-- Pat Jennings, George Best, Jackie Blanchflower, Liam Brady, Roy Keane, Paul McGrath and Johnny Giles were unquestionable choices, their inclusion as automatic selections undeniable.
Johnny Giles
--  All players considered came from my two all-time teams.  So I limited the players' pool to 46 players.  If you could not make it to those two teams, you were not going to make it here.
-- Pat Jennings was the obvious number one for goalkeepers. 
-- Harry Gregg who was famous because of Manchester United was on my original team, but I took Scott over him when I did a review in 2021.  Gregg was voted the goalkeeper of the tournament at the 1958 World Cup Finals, but Scott had a better overall career.  Elisha Scott who was in Football League 100 Legends in 1998.  He was also Liverpool's longest-ever serving player, having made his debut in 1913 and his final appearance in 1934. 
-- Then, I took Shay Given whose record in the Premiership spoke for itself.  He was on the PFA Team of the Year twice.  With 134 caps, Shay Given is also the second most capped player for the Republic.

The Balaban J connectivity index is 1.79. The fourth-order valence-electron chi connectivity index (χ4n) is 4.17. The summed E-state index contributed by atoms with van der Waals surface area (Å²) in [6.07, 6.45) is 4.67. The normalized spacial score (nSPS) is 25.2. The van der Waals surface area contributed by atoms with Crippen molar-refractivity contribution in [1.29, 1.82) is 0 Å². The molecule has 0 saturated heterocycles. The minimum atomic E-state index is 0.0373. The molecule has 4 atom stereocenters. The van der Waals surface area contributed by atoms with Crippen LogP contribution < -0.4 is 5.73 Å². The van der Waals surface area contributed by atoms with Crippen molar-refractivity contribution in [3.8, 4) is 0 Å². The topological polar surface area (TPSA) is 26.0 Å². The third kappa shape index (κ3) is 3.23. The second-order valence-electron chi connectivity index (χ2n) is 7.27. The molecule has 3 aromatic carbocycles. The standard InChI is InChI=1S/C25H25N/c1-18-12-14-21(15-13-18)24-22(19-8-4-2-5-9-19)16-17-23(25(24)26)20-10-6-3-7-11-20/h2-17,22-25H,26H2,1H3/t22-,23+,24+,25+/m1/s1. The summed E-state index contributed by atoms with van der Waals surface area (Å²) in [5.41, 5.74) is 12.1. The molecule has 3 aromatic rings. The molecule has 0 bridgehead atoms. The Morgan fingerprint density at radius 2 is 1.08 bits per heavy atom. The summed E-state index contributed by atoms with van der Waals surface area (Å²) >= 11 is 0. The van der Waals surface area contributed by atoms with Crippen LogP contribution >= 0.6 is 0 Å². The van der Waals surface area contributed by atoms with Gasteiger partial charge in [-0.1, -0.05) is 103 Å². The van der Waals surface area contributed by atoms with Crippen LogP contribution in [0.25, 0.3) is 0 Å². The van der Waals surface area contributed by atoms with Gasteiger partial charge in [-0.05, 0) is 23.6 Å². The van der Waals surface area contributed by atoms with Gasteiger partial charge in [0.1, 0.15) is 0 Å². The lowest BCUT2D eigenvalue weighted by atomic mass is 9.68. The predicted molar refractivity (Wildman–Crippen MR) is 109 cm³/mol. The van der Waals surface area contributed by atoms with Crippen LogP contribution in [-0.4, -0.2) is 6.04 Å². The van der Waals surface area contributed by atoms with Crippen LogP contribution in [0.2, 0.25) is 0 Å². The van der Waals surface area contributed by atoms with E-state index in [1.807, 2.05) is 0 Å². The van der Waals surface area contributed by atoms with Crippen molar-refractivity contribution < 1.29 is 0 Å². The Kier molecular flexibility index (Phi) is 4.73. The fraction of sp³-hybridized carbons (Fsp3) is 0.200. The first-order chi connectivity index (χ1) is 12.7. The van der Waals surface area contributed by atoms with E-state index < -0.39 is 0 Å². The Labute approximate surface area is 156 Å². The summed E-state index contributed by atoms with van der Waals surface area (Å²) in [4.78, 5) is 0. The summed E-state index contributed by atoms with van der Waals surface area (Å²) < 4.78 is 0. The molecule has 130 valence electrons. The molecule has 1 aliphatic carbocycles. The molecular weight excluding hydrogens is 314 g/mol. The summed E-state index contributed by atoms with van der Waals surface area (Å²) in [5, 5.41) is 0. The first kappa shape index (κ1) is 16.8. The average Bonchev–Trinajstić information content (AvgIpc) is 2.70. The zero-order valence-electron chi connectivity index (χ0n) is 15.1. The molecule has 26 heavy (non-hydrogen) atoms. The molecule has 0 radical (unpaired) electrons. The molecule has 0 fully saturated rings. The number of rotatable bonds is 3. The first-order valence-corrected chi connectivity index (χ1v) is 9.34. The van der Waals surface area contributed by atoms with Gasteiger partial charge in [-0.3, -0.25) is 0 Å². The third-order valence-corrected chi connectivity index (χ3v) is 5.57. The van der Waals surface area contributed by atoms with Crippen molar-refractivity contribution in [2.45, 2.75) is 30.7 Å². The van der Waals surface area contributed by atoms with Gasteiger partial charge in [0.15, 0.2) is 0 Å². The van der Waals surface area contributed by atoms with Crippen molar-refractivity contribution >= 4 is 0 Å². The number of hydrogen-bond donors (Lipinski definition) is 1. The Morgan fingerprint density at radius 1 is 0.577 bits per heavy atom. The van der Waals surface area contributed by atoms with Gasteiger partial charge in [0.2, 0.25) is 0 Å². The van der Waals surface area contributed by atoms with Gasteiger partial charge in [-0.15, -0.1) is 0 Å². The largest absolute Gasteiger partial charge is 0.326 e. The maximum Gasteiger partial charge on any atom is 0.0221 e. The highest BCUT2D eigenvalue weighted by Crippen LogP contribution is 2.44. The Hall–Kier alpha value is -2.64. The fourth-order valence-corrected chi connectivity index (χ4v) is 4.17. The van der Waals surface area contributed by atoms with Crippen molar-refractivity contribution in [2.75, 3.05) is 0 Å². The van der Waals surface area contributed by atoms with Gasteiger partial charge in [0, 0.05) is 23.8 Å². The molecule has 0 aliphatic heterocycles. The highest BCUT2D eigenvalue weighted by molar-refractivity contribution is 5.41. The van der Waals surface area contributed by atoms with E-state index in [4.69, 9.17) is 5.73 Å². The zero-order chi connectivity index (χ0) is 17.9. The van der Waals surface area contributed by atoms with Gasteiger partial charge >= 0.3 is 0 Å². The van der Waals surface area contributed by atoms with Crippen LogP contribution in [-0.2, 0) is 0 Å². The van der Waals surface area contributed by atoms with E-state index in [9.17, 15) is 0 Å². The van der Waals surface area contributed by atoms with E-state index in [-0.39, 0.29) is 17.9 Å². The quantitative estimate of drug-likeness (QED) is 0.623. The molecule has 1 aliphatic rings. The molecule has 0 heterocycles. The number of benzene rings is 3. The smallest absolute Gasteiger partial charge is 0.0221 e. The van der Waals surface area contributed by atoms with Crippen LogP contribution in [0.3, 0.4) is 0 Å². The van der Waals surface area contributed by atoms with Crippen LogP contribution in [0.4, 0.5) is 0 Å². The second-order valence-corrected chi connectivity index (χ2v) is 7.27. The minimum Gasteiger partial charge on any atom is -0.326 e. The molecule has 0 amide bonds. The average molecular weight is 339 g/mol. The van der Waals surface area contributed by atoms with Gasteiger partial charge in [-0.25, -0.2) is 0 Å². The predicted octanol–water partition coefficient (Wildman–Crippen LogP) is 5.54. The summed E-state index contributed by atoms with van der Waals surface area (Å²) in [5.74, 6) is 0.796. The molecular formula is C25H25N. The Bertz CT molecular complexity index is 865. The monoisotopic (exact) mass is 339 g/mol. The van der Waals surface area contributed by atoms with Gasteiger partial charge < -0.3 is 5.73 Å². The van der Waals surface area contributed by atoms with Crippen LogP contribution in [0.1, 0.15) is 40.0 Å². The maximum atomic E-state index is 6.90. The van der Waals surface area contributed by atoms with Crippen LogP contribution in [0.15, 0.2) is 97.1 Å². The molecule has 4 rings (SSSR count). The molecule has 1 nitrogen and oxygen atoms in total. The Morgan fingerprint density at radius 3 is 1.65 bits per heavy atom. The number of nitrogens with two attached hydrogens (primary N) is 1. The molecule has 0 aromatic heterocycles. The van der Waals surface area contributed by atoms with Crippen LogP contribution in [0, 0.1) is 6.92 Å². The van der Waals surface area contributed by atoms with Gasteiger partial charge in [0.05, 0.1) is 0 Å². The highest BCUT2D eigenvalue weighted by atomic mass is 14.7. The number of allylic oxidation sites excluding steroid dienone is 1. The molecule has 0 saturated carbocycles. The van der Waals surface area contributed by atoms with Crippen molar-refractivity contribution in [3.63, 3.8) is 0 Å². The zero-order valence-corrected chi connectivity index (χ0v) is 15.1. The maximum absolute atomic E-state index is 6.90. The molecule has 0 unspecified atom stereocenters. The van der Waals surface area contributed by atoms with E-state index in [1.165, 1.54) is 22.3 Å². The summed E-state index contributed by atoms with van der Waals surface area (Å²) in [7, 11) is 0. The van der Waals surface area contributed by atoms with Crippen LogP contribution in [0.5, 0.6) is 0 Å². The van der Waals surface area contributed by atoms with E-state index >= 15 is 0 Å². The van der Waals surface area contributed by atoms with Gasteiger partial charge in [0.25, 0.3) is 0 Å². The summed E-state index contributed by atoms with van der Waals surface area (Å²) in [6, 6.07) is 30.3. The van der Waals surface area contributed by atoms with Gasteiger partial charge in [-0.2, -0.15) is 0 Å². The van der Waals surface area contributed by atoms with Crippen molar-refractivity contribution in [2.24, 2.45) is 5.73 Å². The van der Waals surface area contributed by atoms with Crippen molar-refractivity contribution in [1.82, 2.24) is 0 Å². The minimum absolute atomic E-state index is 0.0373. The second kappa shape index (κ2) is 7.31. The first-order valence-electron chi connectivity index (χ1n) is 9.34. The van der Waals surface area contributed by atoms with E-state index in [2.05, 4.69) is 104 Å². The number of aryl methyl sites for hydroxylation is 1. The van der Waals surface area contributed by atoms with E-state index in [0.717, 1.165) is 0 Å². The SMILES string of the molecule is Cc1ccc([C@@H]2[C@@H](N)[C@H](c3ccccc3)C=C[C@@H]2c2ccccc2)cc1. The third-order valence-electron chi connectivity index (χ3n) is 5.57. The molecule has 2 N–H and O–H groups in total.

-- Paddy Bonner and Alan Kelly Sr were on my Republic All-Time team.  Kelly Sr was mainly a lower division player.  
-- North Ireland produced of many great rightbacks.  Bill McCracken's exceptional skill in executing the offside trap led to a modification in the "Offside Rule," reducing the required number of defenders from three to two. I viewed him as a historical player who changed the course of the sport. Pat Rice was a serious candidate for the backup rightback. But  I selected John Carey who had played for both FAI and IFA. He was voted the FWA Footballer of the Year in 1949.  He also captained the FAI XI that defeated England, becoming the first non-UK team to beat England at home.  Steve Finnan (Republic) made honorable mentions.